5. Medical roboticist – designs robots to assist medical professionals

The future of surgery will see tiny robots entering a patient’s body through small incisions and fixing or removing whatever the surgeon instructs the robot to fix or remove. These tiny robots and other robotic tools are designed and created by medical roboticists and can be used to assist medical professionals in a host of different ways. Besides assisting in surgical procedures, these robots can also diagnose diseases, you can swallow them to have your insides photographed and neurosurgical robots can enter your skull to perform various procedures. Then there are the so called social robots, which are already used in nursing homes and hospitals. They assist people with taking their medication, serving food and generally to keep patients company. Medical roboticists will require some medical training as well as a background in computer science and engineering.

6. Cryopreservation specialist – freezes people to preserve them for the future

Up until now, people wanting to freeze themselves after death have been the subject of ridicule. Their reason for wanting to be preserved, however, is because there is the hope that one day in the future, new technologies will lead to new cures for diseases that are now incurable. This practice is called cryopreservation – the art of deep freezing a person or his or her organs (or a favourite pet). Cryopreservation specialists are the ones who ‘do the freezing’ and bring the people back to life. Currently, cryopreservation methods are used in IVF (in vitro fertilisation) and to chill sperm and ova. Currently, chilled organs can only be kept for up to two days. Scientists therefore hope that they will soon be able to freeze complex tissues and organs until they are ready to be transplanted. When that day comes, cryopreservation specialists will be in high demand.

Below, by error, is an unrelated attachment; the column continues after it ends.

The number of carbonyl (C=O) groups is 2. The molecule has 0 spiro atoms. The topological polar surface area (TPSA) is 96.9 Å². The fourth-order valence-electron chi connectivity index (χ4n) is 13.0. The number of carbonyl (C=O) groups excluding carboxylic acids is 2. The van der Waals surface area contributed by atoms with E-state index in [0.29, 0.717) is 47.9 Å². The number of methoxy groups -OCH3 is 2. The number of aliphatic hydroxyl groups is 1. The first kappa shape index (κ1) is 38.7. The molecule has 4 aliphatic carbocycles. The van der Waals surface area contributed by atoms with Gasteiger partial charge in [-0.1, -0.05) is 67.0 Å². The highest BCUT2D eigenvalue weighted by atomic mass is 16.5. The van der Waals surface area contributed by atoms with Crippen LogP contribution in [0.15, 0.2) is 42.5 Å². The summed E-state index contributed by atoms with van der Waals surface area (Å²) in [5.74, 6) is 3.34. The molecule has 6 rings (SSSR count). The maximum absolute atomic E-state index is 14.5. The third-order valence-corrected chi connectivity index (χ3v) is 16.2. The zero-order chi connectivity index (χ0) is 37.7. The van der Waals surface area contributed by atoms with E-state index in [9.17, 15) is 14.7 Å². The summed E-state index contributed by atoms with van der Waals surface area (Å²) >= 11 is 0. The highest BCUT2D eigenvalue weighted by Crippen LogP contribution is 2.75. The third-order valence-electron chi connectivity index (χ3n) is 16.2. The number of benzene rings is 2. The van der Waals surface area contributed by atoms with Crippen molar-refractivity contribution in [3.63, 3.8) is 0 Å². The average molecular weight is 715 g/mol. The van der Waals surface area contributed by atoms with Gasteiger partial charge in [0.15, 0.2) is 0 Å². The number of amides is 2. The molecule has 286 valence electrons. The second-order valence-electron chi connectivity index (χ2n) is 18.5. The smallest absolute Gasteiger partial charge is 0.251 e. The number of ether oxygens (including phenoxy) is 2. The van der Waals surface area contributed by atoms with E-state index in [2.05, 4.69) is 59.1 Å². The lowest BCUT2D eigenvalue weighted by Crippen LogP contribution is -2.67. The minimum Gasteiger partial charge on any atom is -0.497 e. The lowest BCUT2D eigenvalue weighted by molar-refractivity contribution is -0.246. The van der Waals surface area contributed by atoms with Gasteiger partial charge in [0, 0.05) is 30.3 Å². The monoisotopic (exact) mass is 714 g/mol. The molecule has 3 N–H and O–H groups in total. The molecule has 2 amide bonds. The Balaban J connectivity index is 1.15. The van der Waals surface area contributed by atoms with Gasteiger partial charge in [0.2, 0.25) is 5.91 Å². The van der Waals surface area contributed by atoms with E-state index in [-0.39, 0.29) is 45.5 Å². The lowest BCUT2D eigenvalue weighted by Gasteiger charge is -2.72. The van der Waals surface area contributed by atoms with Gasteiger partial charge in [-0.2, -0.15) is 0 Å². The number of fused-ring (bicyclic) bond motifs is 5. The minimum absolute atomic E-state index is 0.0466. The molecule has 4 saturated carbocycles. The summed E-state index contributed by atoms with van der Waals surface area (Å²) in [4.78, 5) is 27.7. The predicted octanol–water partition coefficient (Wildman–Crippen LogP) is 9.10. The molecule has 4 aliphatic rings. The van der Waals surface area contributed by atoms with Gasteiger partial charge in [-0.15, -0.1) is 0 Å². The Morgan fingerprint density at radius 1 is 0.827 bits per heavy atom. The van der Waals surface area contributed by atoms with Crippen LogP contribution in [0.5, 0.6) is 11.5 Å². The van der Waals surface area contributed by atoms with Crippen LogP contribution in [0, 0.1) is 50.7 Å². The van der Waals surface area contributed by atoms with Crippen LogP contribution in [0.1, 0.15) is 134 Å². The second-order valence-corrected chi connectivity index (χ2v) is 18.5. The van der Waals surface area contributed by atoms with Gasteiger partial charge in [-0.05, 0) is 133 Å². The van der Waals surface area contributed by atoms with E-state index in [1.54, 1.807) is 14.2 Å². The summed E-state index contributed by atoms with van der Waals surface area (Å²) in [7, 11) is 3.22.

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7. Health specialties professor – trains future medical professionals

With all these new and exciting future careers and job opportunities on the horizon, one has to wonder by whom all these people will be trained. The health specialties professors will most likely consist of researchers or practicing medical specialists who will train and prepare people for careers in medical fields which are in high demand. These careers will comprise physical therapists, nurses, dentists and pharmacists, but also the bioinformaticians and cryopreservation specialists we spoke about earlier in this article.

8. Medical scribe – handles patients’ medical information

Taking notes during patients’ consultations and thereafter dictating them to the assistant will soon become a thing of the past. One would assume that EHRs (Electronic Health Records) is the logical next step. This type of record keeping is actually much more time consuming for the physician because the information they need to enter into their computer systems is much more detailed. This results in less time for the patient, which would not be a particularly positive development. This is where the medical scribe would come in. He would join the physician during a consultation and enter the patients’ medical data into the system. The medical scribe would also be responsible for gathering patient information before a consultation as well as do some research and take care of basic correspondence. Obviously, medical scribes will have to have some experience with medical terminology and an understanding of basic medical procedures.

Why should you choose a career in healthcare?

Advances in medical technology and aging population have resulted in the formation of and renewed interest in medical careers. Not only is healthcare growing at a faster rate than most other areas of our economy, careers in medicine have also been ranked among the top five careers. This is because they meet criteria such as employment opportunities, job security, great salary and good work-life balance. Most people who choose a career in healthcare however, do so because they see it as a calling – they have a strong desire to make a difference in people’s lives.